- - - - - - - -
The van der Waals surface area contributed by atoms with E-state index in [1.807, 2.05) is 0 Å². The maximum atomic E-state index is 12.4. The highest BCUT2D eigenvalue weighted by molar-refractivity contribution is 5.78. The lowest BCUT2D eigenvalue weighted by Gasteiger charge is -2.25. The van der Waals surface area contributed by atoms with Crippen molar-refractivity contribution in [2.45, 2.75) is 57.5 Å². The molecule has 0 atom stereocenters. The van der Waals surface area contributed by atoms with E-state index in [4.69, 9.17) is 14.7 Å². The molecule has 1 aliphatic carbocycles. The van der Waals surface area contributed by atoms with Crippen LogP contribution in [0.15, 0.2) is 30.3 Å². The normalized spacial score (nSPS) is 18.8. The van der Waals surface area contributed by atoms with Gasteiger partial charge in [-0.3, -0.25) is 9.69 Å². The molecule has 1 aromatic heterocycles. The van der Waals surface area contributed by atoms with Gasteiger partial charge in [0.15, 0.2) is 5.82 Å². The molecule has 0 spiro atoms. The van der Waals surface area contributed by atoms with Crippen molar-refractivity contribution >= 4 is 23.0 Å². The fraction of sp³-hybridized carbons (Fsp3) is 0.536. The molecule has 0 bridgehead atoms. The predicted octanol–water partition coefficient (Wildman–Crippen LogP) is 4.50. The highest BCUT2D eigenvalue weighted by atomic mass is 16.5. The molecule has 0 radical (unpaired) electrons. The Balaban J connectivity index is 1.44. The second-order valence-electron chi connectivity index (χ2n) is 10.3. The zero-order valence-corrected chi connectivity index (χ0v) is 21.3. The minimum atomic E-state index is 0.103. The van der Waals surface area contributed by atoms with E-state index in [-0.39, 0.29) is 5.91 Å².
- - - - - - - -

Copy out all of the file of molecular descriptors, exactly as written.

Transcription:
The van der Waals surface area contributed by atoms with E-state index in [1.807, 2.05) is 0 Å². The maximum atomic E-state index is 12.4. The highest BCUT2D eigenvalue weighted by molar-refractivity contribution is 5.78. The lowest BCUT2D eigenvalue weighted by Gasteiger charge is -2.25. The van der Waals surface area contributed by atoms with Crippen molar-refractivity contribution in [2.45, 2.75) is 57.5 Å². The molecule has 0 atom stereocenters. The van der Waals surface area contributed by atoms with E-state index in [4.69, 9.17) is 14.7 Å². The molecule has 1 aliphatic carbocycles. The van der Waals surface area contributed by atoms with Crippen LogP contribution in [0.15, 0.2) is 30.3 Å². The normalized spacial score (nSPS) is 18.8. The van der Waals surface area contributed by atoms with Gasteiger partial charge in [-0.3, -0.25) is 9.69 Å². The molecule has 1 aromatic heterocycles. The van der Waals surface area contributed by atoms with Gasteiger partial charge in [0.15, 0.2) is 5.82 Å². The molecule has 0 spiro atoms. The van der Waals surface area contributed by atoms with Crippen molar-refractivity contribution >= 4 is 23.0 Å². The fraction of sp³-hybridized carbons (Fsp3) is 0.536. The molecule has 0 bridgehead atoms. The predicted octanol–water partition coefficient (Wildman–Crippen LogP) is 4.50. The highest BCUT2D eigenvalue weighted by atomic mass is 16.5. The molecule has 0 radical (unpaired) electrons. The Balaban J connectivity index is 1.44. The second-order valence-electron chi connectivity index (χ2n) is 10.3. The zero-order valence-corrected chi connectivity index (χ0v) is 21.3. The minimum atomic E-state index is 0.103. The van der Waals surface area contributed by atoms with E-state index in [-0.39, 0.29) is 5.91 Å².